See, from the blurb I had a few expectations going in. One, that Hugo was going to be a bit of a brat at the beginning at this story (which, I must admit, was entirely accurate). Two, that Sebastian was straitlaced valet who would help sort Hugo’s shit out (which I think I was right to expect since the words “stoic” and “no-nonsense” were in the blurb). And three, that Hugo would eventually have some type of growth in maturity brought on by either his responsibilities or his love for Sebastian.
And while the first expectation was met, the other two were wildly off the mark. Hugo is indeed a bit of an elitist rich asshole when we start the book…but that never really changes. He treats everyone like shit through the entire book, and he is still handed back his money in the end. He doesn’t have to change, grow or do anything to show that he is willing to work towards his goals. He is handed everything on a silver plate, and we are supposed to accept and be happy that because he mopped around the house for a few weeks near the end of the story, that suddenly this is the “change” everyone was looking for. And when he finally does do the right thing by Sebastian, he does it when it will no longer affect his relationship with his aunt and uncle (and thereby cut him off from his money). He is a rich entitled jackass. I can’t explain how little I care about him.
As for Sebastian–who at least is a somewhat sympathetic character–he is nothing like this blurb described him as. From the get-go he is flirting outrageously with Hugo. He fucks Hugo in public places. He doesn’t care about propriety or rules, and is, as far as I can tell, the farthest thing from “stoic” or “no-nonsense” that you could get. Which, fine. That doesn’t make him a bad character, just badly mis-sold to the reader. And maybe the wrong type of character for this story–at least partially. Because he doesn’t do anything to effect the change Hugo needs, or that the blurb said he was there for. He berates Hugo, yes, but then Hugo says this:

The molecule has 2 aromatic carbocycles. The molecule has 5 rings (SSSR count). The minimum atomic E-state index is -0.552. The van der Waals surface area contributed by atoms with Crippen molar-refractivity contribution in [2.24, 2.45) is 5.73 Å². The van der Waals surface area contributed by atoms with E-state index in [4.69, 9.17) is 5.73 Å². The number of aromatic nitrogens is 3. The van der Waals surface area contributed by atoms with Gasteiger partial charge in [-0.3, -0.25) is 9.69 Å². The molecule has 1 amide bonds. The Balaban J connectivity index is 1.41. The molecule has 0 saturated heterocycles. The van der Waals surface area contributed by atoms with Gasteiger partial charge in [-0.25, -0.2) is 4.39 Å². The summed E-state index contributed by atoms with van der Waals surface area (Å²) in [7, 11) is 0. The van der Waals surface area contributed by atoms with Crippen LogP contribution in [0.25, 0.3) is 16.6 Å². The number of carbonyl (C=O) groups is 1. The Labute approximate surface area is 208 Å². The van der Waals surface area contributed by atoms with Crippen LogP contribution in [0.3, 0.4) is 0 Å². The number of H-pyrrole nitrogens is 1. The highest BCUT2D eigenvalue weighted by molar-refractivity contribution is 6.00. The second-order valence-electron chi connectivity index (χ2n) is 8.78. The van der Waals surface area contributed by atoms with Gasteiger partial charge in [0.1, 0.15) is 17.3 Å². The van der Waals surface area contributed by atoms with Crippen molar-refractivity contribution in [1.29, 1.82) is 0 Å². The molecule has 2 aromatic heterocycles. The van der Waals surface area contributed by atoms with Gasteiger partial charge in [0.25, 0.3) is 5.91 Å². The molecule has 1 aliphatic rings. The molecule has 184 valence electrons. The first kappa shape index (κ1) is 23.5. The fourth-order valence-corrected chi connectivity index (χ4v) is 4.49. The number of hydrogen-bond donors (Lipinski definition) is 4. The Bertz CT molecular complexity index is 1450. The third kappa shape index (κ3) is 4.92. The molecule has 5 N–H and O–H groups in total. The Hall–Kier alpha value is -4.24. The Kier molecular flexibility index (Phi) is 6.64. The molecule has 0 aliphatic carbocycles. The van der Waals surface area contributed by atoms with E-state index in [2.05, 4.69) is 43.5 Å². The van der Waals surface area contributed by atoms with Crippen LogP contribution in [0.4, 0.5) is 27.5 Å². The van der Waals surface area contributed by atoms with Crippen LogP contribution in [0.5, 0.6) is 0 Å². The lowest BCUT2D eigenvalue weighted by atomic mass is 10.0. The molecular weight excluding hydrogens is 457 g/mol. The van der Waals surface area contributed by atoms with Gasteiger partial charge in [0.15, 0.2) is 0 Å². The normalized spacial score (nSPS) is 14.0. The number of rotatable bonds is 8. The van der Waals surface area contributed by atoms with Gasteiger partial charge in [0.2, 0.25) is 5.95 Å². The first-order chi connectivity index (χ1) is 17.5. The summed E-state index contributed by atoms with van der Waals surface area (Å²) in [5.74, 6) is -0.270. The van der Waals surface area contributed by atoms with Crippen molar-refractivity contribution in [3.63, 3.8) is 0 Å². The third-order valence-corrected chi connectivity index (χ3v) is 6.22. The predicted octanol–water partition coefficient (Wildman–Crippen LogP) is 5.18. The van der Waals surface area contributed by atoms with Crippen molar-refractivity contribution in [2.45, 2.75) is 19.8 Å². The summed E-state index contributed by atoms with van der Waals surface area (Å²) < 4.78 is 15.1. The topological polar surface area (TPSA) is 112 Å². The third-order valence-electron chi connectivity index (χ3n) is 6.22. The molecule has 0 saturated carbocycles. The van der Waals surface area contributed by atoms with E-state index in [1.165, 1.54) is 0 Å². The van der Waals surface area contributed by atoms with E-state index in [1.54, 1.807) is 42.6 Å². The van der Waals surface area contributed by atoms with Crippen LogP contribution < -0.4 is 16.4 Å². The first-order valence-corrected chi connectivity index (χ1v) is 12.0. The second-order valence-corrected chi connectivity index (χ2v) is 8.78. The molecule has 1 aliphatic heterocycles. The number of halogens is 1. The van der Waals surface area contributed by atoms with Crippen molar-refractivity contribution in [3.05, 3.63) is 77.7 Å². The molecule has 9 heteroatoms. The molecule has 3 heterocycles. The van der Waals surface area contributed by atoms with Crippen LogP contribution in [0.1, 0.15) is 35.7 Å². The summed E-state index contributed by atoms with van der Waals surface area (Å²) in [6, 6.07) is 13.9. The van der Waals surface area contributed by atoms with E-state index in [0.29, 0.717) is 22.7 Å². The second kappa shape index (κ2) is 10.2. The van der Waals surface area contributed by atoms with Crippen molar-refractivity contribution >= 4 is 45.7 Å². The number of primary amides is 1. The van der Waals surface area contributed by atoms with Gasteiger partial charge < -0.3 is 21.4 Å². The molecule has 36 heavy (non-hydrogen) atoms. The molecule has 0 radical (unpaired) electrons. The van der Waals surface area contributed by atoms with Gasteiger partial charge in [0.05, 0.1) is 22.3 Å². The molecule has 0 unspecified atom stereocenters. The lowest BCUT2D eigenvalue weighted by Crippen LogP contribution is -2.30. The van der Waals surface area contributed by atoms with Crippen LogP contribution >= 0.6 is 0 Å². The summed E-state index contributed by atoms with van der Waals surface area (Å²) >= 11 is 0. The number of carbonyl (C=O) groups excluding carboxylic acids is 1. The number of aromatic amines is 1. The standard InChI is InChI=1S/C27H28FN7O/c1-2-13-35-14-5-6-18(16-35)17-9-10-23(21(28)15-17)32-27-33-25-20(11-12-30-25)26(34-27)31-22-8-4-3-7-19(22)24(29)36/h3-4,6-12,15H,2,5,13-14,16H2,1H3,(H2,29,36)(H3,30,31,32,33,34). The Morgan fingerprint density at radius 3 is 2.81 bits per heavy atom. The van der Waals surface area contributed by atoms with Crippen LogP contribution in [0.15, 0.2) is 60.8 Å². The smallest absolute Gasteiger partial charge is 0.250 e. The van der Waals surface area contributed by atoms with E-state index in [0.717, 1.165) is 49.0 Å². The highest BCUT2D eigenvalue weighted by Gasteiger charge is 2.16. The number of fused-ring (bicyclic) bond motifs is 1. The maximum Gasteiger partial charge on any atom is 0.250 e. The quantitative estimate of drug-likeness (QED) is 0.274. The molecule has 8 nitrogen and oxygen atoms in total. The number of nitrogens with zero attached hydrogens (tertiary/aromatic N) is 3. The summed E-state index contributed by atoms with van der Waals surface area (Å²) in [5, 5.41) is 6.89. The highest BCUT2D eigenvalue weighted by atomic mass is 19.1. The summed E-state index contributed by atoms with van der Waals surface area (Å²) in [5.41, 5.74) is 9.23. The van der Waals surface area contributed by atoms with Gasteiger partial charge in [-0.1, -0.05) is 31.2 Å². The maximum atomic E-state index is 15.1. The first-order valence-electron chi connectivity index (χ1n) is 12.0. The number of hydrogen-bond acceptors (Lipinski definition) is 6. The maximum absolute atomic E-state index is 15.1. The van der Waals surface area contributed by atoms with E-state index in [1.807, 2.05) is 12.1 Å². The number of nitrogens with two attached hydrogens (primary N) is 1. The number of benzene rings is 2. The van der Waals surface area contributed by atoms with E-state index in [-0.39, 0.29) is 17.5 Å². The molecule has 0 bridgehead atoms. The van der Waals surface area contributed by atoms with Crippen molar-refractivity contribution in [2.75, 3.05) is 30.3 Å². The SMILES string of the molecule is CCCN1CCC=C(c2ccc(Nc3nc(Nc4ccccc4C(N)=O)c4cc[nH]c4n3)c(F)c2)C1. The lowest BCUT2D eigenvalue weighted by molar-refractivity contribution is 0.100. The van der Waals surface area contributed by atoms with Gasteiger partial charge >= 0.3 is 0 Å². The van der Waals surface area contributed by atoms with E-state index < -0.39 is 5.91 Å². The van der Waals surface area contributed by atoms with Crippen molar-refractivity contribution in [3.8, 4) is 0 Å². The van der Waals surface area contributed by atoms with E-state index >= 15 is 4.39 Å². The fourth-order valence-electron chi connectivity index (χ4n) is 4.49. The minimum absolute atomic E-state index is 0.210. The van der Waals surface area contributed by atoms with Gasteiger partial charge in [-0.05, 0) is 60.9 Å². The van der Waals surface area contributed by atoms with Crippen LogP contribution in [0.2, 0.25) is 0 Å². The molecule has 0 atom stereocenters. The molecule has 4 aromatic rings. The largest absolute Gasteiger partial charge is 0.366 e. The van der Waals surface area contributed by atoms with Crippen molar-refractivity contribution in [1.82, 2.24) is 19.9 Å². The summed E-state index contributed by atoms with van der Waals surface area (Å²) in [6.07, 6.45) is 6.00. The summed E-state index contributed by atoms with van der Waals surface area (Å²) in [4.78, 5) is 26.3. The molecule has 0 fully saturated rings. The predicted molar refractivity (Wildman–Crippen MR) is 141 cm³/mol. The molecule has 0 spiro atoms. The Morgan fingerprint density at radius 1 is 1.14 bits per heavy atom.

“Stop talking,” Hugo said, his breathing picking up. He leaned closer to him so they were nose to nose, and the room began to spin. “You’re just a valet, Finch. A self-righteous, self-loving, manipulative piece of shit. You’re nothing. That’s why you do nothing but serve other people.”